Every chance I got I helped out be it emotional, spiritual, financial, hands on support. Whatever I could do to lighten his load, I did it. I even encouraged him to help and care for his dad of whom he didn't like very much due to the past. I don't think he is tired of caring for people because he had way more help than I do. His siblings and him took turns in caring for their mom and dad. I agree with his siblings more now than ever. He is a selfish 60 year old that thinks the world owes him something. Again, every since Bro showed up on the scene, things have changed. Where he used to come home, help out, talk to my dad and me more, he doesn't do that anymore. Its always, I gotta go to Bro's house, Bro loaned me some money to play BINGO, to play cards etc. My young marriage was doing fine, even after my dad got sick...until now.
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I agree with Joy...........if you are caring for a demented elder inside of your home, expecting to nurture a new marriage along at the same time, I think you're fooling yourself, frankly. Dementia is too much for most of us to handle alone, even with part time care-givers coming in,and so we reach a point where placement becomes necessary. If money is an issue, apply for Medicaid & get him into a Skilled Nursing Facility so you can work on your marriage, providing your DH agrees to stop gambling and seek counseling.

You really need to sit down & have a heart to heart talk with your husband to see where HIS head is at, too, so the both of you can reach some sort of agreement about how to proceed here. Does he want to stay married? Is he so stressed out with the living situation that he's gambling again to cope? Does he love you? Do you love him? Is your dad the problem?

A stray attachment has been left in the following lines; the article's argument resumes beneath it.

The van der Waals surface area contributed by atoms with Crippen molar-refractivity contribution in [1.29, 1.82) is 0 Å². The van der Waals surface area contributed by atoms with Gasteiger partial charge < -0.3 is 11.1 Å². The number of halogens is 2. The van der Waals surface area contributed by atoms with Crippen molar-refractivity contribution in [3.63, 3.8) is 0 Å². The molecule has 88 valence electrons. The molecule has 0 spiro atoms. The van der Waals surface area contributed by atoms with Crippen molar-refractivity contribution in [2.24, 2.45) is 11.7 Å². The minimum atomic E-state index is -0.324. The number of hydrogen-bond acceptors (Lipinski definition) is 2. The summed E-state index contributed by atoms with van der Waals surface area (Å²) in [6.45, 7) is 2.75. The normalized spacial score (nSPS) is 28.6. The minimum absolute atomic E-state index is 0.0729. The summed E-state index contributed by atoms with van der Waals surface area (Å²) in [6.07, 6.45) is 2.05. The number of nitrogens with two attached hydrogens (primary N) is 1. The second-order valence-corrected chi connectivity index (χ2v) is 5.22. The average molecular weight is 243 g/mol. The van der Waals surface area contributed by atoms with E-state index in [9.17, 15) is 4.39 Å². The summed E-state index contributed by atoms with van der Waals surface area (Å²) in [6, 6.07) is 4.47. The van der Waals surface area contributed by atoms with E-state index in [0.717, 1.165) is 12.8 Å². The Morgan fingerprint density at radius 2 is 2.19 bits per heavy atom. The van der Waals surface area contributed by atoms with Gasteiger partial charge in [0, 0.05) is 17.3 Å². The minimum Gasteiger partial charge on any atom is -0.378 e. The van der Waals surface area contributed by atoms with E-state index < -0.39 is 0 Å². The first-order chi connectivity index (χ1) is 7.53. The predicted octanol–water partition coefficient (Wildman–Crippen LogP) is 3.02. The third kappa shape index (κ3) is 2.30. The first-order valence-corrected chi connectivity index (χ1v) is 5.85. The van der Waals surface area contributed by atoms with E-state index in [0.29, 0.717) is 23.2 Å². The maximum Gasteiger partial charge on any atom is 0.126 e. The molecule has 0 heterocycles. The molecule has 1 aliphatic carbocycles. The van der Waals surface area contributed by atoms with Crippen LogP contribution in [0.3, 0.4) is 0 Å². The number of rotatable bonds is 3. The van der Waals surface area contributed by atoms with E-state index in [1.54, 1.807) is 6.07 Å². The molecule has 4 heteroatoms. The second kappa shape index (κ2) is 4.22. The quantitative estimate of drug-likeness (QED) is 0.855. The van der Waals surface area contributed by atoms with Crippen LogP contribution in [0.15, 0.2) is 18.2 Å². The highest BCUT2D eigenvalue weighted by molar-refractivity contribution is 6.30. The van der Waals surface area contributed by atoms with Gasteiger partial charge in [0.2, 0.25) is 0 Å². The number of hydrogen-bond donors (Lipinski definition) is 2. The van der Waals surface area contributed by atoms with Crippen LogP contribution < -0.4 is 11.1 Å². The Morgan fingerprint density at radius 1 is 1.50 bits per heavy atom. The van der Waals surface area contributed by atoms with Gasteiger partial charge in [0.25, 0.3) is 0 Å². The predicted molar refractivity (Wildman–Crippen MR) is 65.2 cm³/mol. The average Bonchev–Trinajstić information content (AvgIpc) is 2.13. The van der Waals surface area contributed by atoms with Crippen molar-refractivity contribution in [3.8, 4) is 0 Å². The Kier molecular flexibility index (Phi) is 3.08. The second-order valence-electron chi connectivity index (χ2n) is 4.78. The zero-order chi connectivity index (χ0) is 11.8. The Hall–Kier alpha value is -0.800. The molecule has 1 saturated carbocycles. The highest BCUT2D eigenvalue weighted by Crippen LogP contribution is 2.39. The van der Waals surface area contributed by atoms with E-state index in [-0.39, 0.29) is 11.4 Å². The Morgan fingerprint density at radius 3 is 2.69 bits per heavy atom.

Honest communication and a solid plan of action will be the key to solving the dilemma you are faced with.

Best of luck!
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Ahmijoy, you posted on something that sheds light on Geronimo's dilemma, something I hadn't even considered, and that's that her father is living with them.  For some reason I thought he was living separately, but his moving in with them could significantly change the dynamics.   

Good advice on the situation she faces.
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I’m assuming your father lives with you and your husband? If so, was hubby on board with the whole thing? It doesn’t sound like he was. Telling him, “Well, I helped you out when your parents needed it!” Is not going to work. He has fallen back into his gambling addiction because even though it’s something he can’t handle (pretty much throwing money away) he finds comfort in it. You’re busy with your father and you’re making demands on him that he is unwilling to fulfill. He has detached from your new marriage and unless you do something. now, you’re going to lose him and your marriage completely.

As difficult as it will be, you need to make a choice; him or caregiving for your father. The past is the past. Your husband doesn’t owe you if he doesn’t want to help. You are tired—exhausted maybe. You don’t feel well. I know. I’m in the same place, but I’m the one who acts like I’m angry all the time. I have no help either.

If you choose to save your marriage, you’ll have to do some work. Dad will have to go someplace. If he has no funds, you’ll have to file for Medicaid and find a facility who accepts it. Contact your local Area Agency on Aging or Department of Human Services forhelp. You will have to be strong and determined to carry this through. You’re fighting for your marriage. If your husband is on board with this, he will have to get help for his addiction. That’s his obligation. If you make the effort to try to save your marriage and he doesn’t, there’s your answer. Let it and him go.

Adulting is never easy. You actually really have to work at it. You can talk and talk and talk, but if you don’t make an effort to change things, they only get worse.